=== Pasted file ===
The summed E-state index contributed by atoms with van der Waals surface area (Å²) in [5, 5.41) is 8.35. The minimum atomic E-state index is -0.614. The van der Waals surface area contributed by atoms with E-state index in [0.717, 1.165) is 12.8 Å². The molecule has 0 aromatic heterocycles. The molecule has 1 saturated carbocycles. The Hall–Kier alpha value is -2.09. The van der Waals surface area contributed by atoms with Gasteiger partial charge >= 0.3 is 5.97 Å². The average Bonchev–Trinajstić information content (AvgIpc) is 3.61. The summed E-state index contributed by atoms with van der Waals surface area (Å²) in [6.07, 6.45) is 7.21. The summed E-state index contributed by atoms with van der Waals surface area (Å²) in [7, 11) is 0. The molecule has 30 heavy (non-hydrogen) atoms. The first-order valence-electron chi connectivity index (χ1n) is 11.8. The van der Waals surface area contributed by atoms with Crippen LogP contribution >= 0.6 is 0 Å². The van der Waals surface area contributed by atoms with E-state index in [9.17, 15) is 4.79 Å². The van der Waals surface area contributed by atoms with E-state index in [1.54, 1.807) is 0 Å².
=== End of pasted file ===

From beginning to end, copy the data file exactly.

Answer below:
The summed E-state index contributed by atoms with van der Waals surface area (Å²) in [5, 5.41) is 8.35. The minimum atomic E-state index is -0.614. The van der Waals surface area contributed by atoms with E-state index in [0.717, 1.165) is 12.8 Å². The molecule has 0 aromatic heterocycles. The molecule has 1 saturated carbocycles. The Hall–Kier alpha value is -2.09. The van der Waals surface area contributed by atoms with Gasteiger partial charge >= 0.3 is 5.97 Å². The average Bonchev–Trinajstić information content (AvgIpc) is 3.61. The summed E-state index contributed by atoms with van der Waals surface area (Å²) in [6.07, 6.45) is 7.21. The summed E-state index contributed by atoms with van der Waals surface area (Å²) in [7, 11) is 0. The molecule has 30 heavy (non-hydrogen) atoms. The first-order valence-electron chi connectivity index (χ1n) is 11.8. The van der Waals surface area contributed by atoms with Crippen LogP contribution >= 0.6 is 0 Å². The van der Waals surface area contributed by atoms with E-state index in [9.17, 15) is 4.79 Å². The van der Waals surface area contributed by atoms with E-state index in [1.54, 1.807) is 0 Å².